Scandinavian crime fiction is literary hot property and film buffs are increasingly treated to cinematic versions of these stories, probing the underbelly of societies more commonly associated with snowy scenery and supportive welfare systems. The pervasive otherness - bleak weather, grim storylines, the dysfunctional detective - translates well to the big screen.
The 61st Melbourne International Film Festival (MIFF), which ran from August 2 until last Sunday, screening more than 300 movies from about 50 countries, tapped this trend, featuring the "Criminal Record" showcase of five crime classics from the past 70 years.
Co-curated by Swedish film critic Michael Tapper, the section sat alongside "Facing North", featuring a dozen new Swedish movies. These ranged from
Big Boys Gone Bananas!, documenting the repercussions of a film about a worker court case against the corporate banana giant Dole, to Venice Film Festival award winner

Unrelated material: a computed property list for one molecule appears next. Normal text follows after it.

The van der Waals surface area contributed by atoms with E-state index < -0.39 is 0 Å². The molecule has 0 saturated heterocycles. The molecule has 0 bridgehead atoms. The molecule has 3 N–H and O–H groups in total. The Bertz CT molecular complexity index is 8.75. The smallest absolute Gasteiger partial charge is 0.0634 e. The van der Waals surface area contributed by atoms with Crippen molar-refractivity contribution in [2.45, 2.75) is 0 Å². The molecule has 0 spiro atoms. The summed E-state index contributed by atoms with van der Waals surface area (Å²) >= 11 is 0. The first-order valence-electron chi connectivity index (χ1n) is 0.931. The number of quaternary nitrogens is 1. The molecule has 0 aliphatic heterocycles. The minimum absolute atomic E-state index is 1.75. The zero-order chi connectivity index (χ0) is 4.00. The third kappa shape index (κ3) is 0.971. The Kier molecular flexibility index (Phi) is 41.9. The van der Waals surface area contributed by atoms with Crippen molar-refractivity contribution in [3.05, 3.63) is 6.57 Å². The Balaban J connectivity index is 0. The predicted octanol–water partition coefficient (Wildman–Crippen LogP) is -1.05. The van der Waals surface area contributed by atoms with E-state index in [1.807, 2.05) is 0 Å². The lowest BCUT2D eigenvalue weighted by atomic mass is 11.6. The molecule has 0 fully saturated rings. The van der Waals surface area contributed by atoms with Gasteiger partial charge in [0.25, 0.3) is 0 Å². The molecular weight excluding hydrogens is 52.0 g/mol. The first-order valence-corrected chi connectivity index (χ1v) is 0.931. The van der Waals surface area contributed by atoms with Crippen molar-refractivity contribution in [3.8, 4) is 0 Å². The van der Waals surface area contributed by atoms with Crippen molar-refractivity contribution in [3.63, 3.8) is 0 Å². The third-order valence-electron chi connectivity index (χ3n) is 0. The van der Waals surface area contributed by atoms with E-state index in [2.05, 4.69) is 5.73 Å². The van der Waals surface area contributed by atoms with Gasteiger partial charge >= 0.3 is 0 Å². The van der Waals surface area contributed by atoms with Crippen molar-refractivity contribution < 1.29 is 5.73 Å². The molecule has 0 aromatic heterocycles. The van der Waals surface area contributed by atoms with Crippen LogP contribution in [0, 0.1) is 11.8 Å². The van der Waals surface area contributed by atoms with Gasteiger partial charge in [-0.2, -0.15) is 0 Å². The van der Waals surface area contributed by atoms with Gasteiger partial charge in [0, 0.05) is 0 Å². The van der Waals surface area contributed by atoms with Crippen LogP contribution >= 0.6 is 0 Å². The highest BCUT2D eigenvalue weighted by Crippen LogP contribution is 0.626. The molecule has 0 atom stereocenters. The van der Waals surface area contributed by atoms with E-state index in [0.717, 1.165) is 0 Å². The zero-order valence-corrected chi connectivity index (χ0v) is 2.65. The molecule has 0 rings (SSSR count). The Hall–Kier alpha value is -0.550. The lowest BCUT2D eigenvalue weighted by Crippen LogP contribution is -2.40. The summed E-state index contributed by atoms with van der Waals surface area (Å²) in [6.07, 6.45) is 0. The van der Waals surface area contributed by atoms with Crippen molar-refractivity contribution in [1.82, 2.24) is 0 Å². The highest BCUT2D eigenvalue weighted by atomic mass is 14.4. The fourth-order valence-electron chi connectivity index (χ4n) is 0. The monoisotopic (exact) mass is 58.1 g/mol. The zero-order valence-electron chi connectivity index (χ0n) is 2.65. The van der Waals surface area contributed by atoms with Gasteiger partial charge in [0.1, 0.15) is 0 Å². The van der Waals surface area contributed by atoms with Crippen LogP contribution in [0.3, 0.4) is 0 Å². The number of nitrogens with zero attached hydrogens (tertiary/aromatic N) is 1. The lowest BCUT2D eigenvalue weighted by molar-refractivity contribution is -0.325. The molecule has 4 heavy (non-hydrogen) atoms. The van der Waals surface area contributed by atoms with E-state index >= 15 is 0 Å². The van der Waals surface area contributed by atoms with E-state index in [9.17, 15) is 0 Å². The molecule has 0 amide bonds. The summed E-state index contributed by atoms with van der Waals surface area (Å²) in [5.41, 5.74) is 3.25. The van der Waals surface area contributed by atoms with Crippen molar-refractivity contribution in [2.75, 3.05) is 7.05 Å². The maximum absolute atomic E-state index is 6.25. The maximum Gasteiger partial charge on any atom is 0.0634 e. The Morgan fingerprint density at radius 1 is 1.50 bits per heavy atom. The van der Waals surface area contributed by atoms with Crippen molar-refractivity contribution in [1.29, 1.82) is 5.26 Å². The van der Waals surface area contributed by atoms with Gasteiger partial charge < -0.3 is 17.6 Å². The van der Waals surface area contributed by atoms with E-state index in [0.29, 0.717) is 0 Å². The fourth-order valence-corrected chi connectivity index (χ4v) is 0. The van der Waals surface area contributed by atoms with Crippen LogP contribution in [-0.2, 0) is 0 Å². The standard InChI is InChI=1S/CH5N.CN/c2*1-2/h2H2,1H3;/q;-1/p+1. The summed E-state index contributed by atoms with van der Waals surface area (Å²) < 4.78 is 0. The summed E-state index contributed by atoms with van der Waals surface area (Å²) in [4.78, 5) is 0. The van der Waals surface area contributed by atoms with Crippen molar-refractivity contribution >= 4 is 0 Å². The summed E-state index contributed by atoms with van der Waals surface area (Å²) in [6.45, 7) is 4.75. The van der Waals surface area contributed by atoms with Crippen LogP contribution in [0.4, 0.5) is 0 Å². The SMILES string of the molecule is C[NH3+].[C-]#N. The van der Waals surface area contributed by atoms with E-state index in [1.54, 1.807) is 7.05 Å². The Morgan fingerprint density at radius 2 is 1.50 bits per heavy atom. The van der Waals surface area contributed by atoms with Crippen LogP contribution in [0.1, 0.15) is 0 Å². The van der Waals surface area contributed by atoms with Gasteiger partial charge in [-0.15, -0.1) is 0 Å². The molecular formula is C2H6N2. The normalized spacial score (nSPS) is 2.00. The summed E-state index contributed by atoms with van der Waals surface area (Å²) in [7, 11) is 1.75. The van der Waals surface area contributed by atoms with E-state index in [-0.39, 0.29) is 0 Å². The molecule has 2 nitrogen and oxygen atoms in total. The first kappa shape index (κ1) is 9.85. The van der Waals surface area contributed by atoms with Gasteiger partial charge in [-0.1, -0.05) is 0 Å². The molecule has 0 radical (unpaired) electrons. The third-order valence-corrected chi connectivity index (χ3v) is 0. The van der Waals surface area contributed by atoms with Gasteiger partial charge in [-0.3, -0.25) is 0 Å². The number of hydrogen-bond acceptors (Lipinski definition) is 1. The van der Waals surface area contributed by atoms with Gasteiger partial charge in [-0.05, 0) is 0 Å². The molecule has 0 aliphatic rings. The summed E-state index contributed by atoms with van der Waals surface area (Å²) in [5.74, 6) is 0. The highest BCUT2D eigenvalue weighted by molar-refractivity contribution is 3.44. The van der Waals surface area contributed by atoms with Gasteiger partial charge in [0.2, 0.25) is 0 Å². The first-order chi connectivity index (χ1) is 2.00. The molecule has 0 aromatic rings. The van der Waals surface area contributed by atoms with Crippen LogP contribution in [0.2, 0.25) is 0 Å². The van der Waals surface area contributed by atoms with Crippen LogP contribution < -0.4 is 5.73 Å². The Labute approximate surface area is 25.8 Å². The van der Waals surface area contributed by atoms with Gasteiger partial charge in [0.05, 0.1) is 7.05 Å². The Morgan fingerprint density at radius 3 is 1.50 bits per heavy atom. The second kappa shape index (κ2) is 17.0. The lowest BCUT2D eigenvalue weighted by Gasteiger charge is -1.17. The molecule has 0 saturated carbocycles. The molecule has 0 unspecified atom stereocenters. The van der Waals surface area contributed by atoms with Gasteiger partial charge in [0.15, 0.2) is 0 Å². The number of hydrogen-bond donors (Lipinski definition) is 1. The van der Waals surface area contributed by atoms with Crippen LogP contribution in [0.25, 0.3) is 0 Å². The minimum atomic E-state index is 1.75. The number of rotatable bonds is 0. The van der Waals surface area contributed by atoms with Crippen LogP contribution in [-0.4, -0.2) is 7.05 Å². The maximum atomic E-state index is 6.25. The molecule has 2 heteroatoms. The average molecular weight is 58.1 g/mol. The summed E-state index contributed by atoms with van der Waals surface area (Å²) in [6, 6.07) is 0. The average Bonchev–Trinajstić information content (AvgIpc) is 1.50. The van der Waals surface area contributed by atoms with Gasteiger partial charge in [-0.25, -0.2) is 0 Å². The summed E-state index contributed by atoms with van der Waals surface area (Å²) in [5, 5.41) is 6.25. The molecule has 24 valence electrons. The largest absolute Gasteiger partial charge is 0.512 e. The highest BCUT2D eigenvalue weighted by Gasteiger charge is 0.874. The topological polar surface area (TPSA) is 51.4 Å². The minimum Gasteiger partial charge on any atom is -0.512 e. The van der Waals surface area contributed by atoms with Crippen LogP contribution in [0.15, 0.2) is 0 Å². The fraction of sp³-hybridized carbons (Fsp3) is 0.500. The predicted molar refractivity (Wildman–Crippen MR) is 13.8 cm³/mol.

Beyond, starring Noomi Rapace.
Tapper said that since the advent of video boosted demand in the late 1980s, Scandinavian Swedish movie makers had cashed in on the crime writers' fame, launching film series "assembly-line style".
"But it has come at a high price: lack of artistic quality," he said. He hopes the elaborate narrative style of the new
Easy Money trilogy, a morality tale set amid the wealthy and seedy parts of Stockholm and based on the book by Jens Lapidus, signals change and a return to "the crime films as a genre of social and political critique".
The first instalment was screened at MIFF.
MIFF also featured a 21-film "Accent on Asia" which included Ann Hui On-wah's
A Simple Life, starring Andy Lau Tak-wah, and Pang Ho-cheung's shoestring budget indie
Vulgaria. And there was "Street Level Visions", a seven-film programme of independent documentaries made in mainland China on subjects such as human rights petitioners and the fight for compensation by neighbourhoods that had been bulldozed for the Olympics.
But the opening and closing nights featured Australian movies. The festival opener was
The Sapphires, about an Aboriginal girl group who entertained Aussie troops in Vietnam, and it was closed by
Mental, reuniting the cast of P.J. Hogan's 1994 hit